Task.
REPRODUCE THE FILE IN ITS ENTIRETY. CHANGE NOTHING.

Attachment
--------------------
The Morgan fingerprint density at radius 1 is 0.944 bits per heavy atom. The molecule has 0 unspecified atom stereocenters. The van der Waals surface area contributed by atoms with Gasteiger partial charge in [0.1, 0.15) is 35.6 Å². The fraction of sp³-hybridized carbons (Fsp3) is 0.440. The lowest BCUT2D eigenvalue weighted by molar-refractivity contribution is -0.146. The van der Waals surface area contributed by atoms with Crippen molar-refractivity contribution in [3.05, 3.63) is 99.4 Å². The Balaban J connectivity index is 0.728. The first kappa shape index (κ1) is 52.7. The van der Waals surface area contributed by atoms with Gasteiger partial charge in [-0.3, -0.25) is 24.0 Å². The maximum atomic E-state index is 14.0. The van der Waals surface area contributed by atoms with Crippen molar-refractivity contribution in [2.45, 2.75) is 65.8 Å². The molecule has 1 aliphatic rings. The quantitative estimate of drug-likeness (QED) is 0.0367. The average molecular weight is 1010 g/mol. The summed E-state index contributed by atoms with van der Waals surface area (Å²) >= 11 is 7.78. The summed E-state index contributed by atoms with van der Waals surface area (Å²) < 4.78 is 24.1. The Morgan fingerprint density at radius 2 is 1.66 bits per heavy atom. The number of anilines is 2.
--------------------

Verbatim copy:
The Morgan fingerprint density at radius 1 is 0.944 bits per heavy atom. The molecule has 0 unspecified atom stereocenters. The van der Waals surface area contributed by atoms with Gasteiger partial charge in [0.1, 0.15) is 35.6 Å². The fraction of sp³-hybridized carbons (Fsp3) is 0.440. The lowest BCUT2D eigenvalue weighted by molar-refractivity contribution is -0.146. The van der Waals surface area contributed by atoms with Crippen molar-refractivity contribution in [3.05, 3.63) is 99.4 Å². The Balaban J connectivity index is 0.728. The first kappa shape index (κ1) is 52.7. The van der Waals surface area contributed by atoms with Gasteiger partial charge in [-0.3, -0.25) is 24.0 Å². The maximum atomic E-state index is 14.0. The van der Waals surface area contributed by atoms with Crippen molar-refractivity contribution in [2.45, 2.75) is 65.8 Å². The molecule has 1 aliphatic rings. The quantitative estimate of drug-likeness (QED) is 0.0367. The average molecular weight is 1010 g/mol. The summed E-state index contributed by atoms with van der Waals surface area (Å²) >= 11 is 7.78. The summed E-state index contributed by atoms with van der Waals surface area (Å²) < 4.78 is 24.1. The Morgan fingerprint density at radius 2 is 1.66 bits per heavy atom. The number of anilines is 2.